To qualify for this deferral, the shares must be of a publicly traded corporation that has its head office (i.e., “principal place of business”) in Quebec, and that has not had huge fluctuations in its Quebec payroll in the three years leading up to the deemed disposition event. Further, the deferral is limited to owners who possess a “large block of shares” (which is defined as owning, either alone or together with related persons, more than 33 1/3% of the corporation’s voting rights.(8) This requirement reflects the policy behind the proposal: which is to ensure that Quebec shareholders with significant interests in Quebec corporations are not forced to sell their interests due to a liquidity crunch arising from the imposition of a deemed disposition tax.
Where it is a trust that has experienced a deemed disposition (ex., on its 21st anniversary), its deferral election will be cease being effective when it distributes the qualifying shares to a beneficiary. One interesting wrinkle here though is that such a distribution will now cause the beneficiary receiving the distribution to be liable for the Quebec deemed disposition tax that arose on a prior year deeming event (apparently even if the beneficiary is not otherwise taxable in Quebec or even Canada, and may even be subject to a separate Canadian tax on the distribution). (9) It will be interesting to see how Quebec will enforce such a transfer of tax liability.
Of course, the above deferral is only available for Quebec tax purposes, and not for Canadian federal (or other provincial) tax.
(1) See Finances Quebec Information Bulletin 2017-3, dated February 21, 2017.
(2) The Income Tax Act and Regulations contain a series of conditions that options must satisfy to be eligible for the deduction. Generally, the options must be granted by a corporation at FMV on the date of grant, must be granted on shares with the typical attributes of common shares, and must be granted to an arm’s length employee.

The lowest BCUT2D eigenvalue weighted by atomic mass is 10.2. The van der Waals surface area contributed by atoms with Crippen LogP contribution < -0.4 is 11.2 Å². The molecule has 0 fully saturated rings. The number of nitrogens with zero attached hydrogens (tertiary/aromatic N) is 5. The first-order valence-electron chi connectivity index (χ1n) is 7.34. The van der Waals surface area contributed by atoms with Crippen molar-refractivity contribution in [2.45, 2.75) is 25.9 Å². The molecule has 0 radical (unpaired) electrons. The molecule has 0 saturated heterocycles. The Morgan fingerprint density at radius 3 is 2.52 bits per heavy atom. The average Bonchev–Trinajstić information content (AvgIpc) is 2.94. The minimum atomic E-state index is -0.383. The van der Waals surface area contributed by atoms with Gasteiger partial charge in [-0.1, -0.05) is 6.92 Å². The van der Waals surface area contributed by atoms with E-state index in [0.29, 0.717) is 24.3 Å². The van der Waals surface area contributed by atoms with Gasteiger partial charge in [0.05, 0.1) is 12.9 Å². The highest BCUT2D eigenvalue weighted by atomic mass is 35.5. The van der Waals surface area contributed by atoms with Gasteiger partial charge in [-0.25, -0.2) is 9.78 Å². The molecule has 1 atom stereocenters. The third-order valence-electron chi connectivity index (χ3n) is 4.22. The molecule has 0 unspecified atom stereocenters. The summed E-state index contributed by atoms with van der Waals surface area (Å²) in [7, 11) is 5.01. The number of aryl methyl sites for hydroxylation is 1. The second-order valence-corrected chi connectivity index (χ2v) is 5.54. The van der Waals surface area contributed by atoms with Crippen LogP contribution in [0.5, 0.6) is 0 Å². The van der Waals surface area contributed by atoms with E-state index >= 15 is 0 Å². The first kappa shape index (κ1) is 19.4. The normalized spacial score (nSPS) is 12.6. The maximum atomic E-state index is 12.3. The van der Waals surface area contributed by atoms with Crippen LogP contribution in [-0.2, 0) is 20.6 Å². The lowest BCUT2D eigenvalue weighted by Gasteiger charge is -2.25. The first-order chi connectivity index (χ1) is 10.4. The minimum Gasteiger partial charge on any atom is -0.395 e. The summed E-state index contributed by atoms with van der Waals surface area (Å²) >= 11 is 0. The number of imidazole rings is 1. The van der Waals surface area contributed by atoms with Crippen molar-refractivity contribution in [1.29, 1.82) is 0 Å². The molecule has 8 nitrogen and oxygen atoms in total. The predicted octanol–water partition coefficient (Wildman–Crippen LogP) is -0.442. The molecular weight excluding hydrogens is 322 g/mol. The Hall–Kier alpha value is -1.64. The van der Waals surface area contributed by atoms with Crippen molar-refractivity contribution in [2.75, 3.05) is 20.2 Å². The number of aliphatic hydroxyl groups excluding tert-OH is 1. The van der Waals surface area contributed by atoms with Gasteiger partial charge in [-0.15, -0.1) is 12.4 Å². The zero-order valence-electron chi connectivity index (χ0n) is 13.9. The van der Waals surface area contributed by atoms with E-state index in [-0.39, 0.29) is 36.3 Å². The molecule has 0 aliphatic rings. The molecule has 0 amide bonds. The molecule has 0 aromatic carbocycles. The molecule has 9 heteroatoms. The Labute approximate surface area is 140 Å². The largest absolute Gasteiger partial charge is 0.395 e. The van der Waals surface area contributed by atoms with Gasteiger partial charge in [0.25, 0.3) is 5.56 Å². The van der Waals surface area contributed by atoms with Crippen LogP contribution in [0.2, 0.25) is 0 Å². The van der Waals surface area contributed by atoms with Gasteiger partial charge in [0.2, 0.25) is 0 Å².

(3) Quebec generally has the same conditions of eligibility for its 25% deduction as applies to the Canadian 50% deduction. (4) The 25% rate was increased to 50% in certain limited cases (ex., options granted after March 13, 2008 by a corporation which (in the year of grant) carried on business in Quebec through a Quebec establishment, had assets of less than $50 million in the prior year, and was granted a refundable R&D tax credit in the year or for one of the prior 3 years).
(5) The corporation’s “Quebec wages” are to be measured by the same criteria of what forms a company’s wage base for purposes of the Quebec health Services Fund levy (i.e., one looks at employees who either report to work at an establishment of the employer in Quebec or, if they are not required to report to work at any of the employer’s establishments, are paid from a Quebec establishment.
(6) As with Canada, Quebec only taxes 50% of a taxpayer’s capital gains.
(7) Though here the security may not be less than 120% of the deemed disposition tax covered by the deferral election.
(8) Note though that shares of a private corporation that itself controls more than 33 1/3% of the voting rights of the public Quebec corporation will also qualify, even if the other shareholders of the private corporation are not related.
(9) For example, Canadian resident trusts that distribute assets to non-resident beneficiaries are deemed to have distributed such assets at their FMV on the date of the transfer, thus potentially triggering a Canadian tax, under Part XIII of the Act, in the hands of the beneficiary – subsections 107(2.1) and (5) of the Act.